Weight loss drug Belviq tied to 'possible increased risk of cancer,' FDA says
Posted January 15, 2020 10:46 a.m. EST
CNN — The US Food and Drug Administration warns that prescription weight loss medicine Belviq might be associated with an increased risk of cancer.
The findings were the result of a clinical trial assessing the safety of the drugs Belviq and Belviq RX, or lorcaserin, the FDA announced on Tuesday.
"At this time, the cause of the cancer is uncertain, and we cannot conclude that lorcaserin contributes to the cancer risk. However, we wanted to make the public aware of this potential risk. We are continuing to evaluate the clinical trial results and will communicate our final conclusions and recommendations when we have completed our review," the FDA said in its announcement.
The agency went on to note that health care professionals should consider if the benefits of taking lorcaserin exceed the potential risks for a patient, and that patients currently taking the drug should talk to their doctors about the potential increased risk of cancer.
The drug manufacturer, Eisai Inc., responded to the FDA's announcement in a written statement on Wednesday.
"Patient safety is Eisai's priority and we will continue to work closely with the FDA to evaluate the clinical trial results," the statement said. "We recommend patients speak directly with their health care professional in order to make the best decision about their medical treatment. As indicated in the FDA's communication, at this time, the FDA and Eisai cannot conclude that BELVIQ increases the risk of cancer."
Lorcaserin, an oral medication, was approved by the FDA in 2012 and made available by prescription the year following to help weight loss in adults who are obese or are overweight and have weight-related medical problems, according to the FDA.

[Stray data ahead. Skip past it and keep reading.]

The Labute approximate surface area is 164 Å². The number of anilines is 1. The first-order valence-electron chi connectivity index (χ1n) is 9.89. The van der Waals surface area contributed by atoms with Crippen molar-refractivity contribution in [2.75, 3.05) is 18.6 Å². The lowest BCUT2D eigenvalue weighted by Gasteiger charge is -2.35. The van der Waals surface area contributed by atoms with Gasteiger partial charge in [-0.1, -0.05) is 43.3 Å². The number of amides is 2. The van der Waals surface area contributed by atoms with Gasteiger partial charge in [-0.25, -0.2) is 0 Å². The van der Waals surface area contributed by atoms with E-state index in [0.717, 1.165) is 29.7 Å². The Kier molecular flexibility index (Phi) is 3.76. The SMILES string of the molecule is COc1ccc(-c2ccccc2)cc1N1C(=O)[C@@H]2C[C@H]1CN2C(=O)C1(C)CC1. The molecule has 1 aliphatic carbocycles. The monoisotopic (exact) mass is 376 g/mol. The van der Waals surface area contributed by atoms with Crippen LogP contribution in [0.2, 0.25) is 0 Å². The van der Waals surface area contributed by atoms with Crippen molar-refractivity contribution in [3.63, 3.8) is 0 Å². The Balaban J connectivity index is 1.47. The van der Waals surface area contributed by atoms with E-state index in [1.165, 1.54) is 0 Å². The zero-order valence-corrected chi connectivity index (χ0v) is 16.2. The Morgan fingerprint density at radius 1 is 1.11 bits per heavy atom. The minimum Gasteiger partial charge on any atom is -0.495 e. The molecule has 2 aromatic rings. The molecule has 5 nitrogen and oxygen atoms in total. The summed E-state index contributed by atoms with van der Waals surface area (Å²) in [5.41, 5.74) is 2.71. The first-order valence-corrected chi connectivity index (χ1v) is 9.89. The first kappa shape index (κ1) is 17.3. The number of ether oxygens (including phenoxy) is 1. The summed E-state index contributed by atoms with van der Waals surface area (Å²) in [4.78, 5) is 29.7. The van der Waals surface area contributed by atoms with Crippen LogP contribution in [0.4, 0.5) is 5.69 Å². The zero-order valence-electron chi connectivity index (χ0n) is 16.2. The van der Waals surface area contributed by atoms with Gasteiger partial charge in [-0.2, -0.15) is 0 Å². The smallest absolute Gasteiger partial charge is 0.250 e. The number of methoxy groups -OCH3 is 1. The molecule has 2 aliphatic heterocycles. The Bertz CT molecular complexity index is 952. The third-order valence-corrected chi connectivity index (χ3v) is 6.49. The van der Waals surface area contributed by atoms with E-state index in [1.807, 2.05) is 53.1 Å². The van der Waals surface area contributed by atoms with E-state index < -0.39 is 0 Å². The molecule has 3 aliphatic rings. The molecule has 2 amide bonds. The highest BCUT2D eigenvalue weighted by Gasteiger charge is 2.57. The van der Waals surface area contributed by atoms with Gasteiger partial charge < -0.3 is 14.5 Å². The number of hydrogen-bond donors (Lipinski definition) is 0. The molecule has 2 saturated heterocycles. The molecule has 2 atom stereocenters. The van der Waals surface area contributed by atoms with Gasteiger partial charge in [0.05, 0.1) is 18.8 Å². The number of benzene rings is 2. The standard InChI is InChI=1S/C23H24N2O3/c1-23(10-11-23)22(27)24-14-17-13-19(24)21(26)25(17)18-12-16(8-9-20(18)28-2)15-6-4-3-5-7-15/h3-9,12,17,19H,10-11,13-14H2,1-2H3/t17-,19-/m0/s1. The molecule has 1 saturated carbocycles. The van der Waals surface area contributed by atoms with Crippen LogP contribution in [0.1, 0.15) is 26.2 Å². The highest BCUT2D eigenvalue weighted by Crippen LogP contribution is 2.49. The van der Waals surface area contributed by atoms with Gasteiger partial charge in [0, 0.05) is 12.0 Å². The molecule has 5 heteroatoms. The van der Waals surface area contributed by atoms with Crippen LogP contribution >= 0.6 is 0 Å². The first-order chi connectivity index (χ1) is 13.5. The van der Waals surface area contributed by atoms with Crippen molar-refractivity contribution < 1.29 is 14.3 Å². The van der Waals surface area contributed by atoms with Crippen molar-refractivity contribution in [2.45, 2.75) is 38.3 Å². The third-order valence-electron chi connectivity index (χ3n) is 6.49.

Lorcaserin -- available as Belviq, which is a twice-daily tablet, and Belviq XR, which is an extended-release once-daily tablet -- works by increasing feelings of fullness so that you eat less food.
The FDA said in its announcement that, when approving lorcaserin, the agency required the drug manufacturer, Eisai Inc., to conduct a randomized, double-blind, placebo-controlled clinical trial to evaluate the risk of heart-related problems. In the trial, conducted in about 12,000 participants over five years, more patients taking lorcaserin were diagnosed with cancer compared to patients taking a placebo, which was an inactive treatment.
"Our evaluation of this potential signal is ongoing, and at this time it is uncertain if lorcaserin increases the risk of cancer," the FDA said.
Weight loss drugs approved for long-term use include orlistat (brand name Xenical), lorcaserin (Belviq) and liraglutide (Saxenda) as well as the combination drugs naltrexone-bupropion (Contrave) and phentermine-topiramate (Qsymia).
In one recent study, these drugs helped overweight or obese people lose at least 5% of their body weight at the end of a year -- that's at least 10 pounds if you weigh 200 -- compared with a placebo. Qsymia and Saxenda were associated with the highest odds of achieving that amount of weight loss.
For many, losing 5% to 10% of your body weight is associated with improved blood pressure, triglycerides and blood sugar, factors that lower the risk for heart disease and diabetes.